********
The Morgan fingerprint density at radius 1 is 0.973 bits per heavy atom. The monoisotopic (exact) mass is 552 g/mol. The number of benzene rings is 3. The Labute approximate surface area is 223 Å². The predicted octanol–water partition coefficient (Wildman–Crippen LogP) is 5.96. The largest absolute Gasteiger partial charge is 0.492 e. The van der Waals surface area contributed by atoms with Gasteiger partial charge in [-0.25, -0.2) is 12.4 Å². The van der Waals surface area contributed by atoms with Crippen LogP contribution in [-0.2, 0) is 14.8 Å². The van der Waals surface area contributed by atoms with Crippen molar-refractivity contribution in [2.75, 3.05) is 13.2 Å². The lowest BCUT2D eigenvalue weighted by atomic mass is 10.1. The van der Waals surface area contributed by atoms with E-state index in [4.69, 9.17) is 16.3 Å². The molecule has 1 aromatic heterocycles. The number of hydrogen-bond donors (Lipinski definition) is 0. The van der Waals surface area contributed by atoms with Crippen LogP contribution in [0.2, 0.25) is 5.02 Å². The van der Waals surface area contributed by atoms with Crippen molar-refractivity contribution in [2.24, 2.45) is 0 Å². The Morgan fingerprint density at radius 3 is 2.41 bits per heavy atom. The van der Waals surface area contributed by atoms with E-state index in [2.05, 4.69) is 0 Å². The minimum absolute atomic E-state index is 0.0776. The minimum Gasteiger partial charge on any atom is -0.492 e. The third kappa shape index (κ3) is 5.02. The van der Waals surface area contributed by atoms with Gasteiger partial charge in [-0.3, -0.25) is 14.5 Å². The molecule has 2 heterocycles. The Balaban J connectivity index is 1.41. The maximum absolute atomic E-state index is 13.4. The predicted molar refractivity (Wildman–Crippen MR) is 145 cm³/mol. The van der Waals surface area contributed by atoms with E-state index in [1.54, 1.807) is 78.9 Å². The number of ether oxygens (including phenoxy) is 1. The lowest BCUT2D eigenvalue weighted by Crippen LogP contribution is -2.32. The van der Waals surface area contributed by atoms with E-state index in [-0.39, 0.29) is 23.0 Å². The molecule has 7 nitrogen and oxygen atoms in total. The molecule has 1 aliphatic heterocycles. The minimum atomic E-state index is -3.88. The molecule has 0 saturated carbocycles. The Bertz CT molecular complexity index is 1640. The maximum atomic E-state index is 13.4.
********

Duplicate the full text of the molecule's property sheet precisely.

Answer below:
The Morgan fingerprint density at radius 1 is 0.973 bits per heavy atom. The monoisotopic (exact) mass is 552 g/mol. The number of benzene rings is 3. The Labute approximate surface area is 223 Å². The predicted octanol–water partition coefficient (Wildman–Crippen LogP) is 5.96. The largest absolute Gasteiger partial charge is 0.492 e. The van der Waals surface area contributed by atoms with Gasteiger partial charge in [-0.25, -0.2) is 12.4 Å². The van der Waals surface area contributed by atoms with Crippen LogP contribution in [-0.2, 0) is 14.8 Å². The van der Waals surface area contributed by atoms with Crippen molar-refractivity contribution in [2.75, 3.05) is 13.2 Å². The lowest BCUT2D eigenvalue weighted by atomic mass is 10.1. The van der Waals surface area contributed by atoms with E-state index in [4.69, 9.17) is 16.3 Å². The molecule has 1 aromatic heterocycles. The number of hydrogen-bond donors (Lipinski definition) is 0. The van der Waals surface area contributed by atoms with Crippen LogP contribution in [0.2, 0.25) is 5.02 Å². The van der Waals surface area contributed by atoms with Crippen molar-refractivity contribution in [2.24, 2.45) is 0 Å². The Morgan fingerprint density at radius 3 is 2.41 bits per heavy atom. The van der Waals surface area contributed by atoms with E-state index in [2.05, 4.69) is 0 Å². The minimum absolute atomic E-state index is 0.0776. The minimum Gasteiger partial charge on any atom is -0.492 e. The third kappa shape index (κ3) is 5.02. The van der Waals surface area contributed by atoms with Gasteiger partial charge in [-0.3, -0.25) is 14.5 Å². The molecule has 2 heterocycles. The Balaban J connectivity index is 1.41. The maximum absolute atomic E-state index is 13.4. The predicted molar refractivity (Wildman–Crippen MR) is 145 cm³/mol. The van der Waals surface area contributed by atoms with E-state index in [1.54, 1.807) is 78.9 Å². The number of ether oxygens (including phenoxy) is 1. The lowest BCUT2D eigenvalue weighted by Crippen LogP contribution is -2.32. The van der Waals surface area contributed by atoms with E-state index in [-0.39, 0.29) is 23.0 Å². The molecule has 7 nitrogen and oxygen atoms in total. The molecule has 1 aliphatic heterocycles. The minimum atomic E-state index is -3.88. The molecule has 0 saturated carbocycles. The Bertz CT molecular complexity index is 1640. The maximum atomic E-state index is 13.4.